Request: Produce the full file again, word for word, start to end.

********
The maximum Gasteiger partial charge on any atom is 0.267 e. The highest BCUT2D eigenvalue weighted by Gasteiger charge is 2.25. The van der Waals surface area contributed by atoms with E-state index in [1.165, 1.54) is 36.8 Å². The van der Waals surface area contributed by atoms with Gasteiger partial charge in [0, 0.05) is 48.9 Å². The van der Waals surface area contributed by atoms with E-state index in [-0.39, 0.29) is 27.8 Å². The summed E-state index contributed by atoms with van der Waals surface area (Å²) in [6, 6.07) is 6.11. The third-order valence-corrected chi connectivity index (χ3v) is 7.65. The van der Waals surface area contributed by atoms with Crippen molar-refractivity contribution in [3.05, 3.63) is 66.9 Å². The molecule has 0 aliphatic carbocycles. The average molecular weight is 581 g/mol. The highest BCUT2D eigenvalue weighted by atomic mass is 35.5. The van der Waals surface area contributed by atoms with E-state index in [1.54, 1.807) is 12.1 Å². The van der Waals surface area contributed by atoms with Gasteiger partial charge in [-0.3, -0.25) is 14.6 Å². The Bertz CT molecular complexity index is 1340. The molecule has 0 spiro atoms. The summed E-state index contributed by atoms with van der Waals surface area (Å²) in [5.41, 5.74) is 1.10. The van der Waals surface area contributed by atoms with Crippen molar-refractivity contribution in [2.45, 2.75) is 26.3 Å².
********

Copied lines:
The maximum Gasteiger partial charge on any atom is 0.267 e. The highest BCUT2D eigenvalue weighted by Gasteiger charge is 2.25. The van der Waals surface area contributed by atoms with E-state index in [1.165, 1.54) is 36.8 Å². The van der Waals surface area contributed by atoms with Gasteiger partial charge in [0, 0.05) is 48.9 Å². The van der Waals surface area contributed by atoms with E-state index in [-0.39, 0.29) is 27.8 Å². The summed E-state index contributed by atoms with van der Waals surface area (Å²) in [6, 6.07) is 6.11. The third-order valence-corrected chi connectivity index (χ3v) is 7.65. The van der Waals surface area contributed by atoms with Crippen molar-refractivity contribution in [3.05, 3.63) is 66.9 Å². The molecule has 0 aliphatic carbocycles. The average molecular weight is 581 g/mol. The highest BCUT2D eigenvalue weighted by atomic mass is 35.5. The van der Waals surface area contributed by atoms with E-state index in [1.54, 1.807) is 12.1 Å². The van der Waals surface area contributed by atoms with Gasteiger partial charge in [-0.3, -0.25) is 14.6 Å². The Bertz CT molecular complexity index is 1340. The molecule has 0 spiro atoms. The summed E-state index contributed by atoms with van der Waals surface area (Å²) in [5.41, 5.74) is 1.10. The van der Waals surface area contributed by atoms with Crippen molar-refractivity contribution in [2.45, 2.75) is 26.3 Å².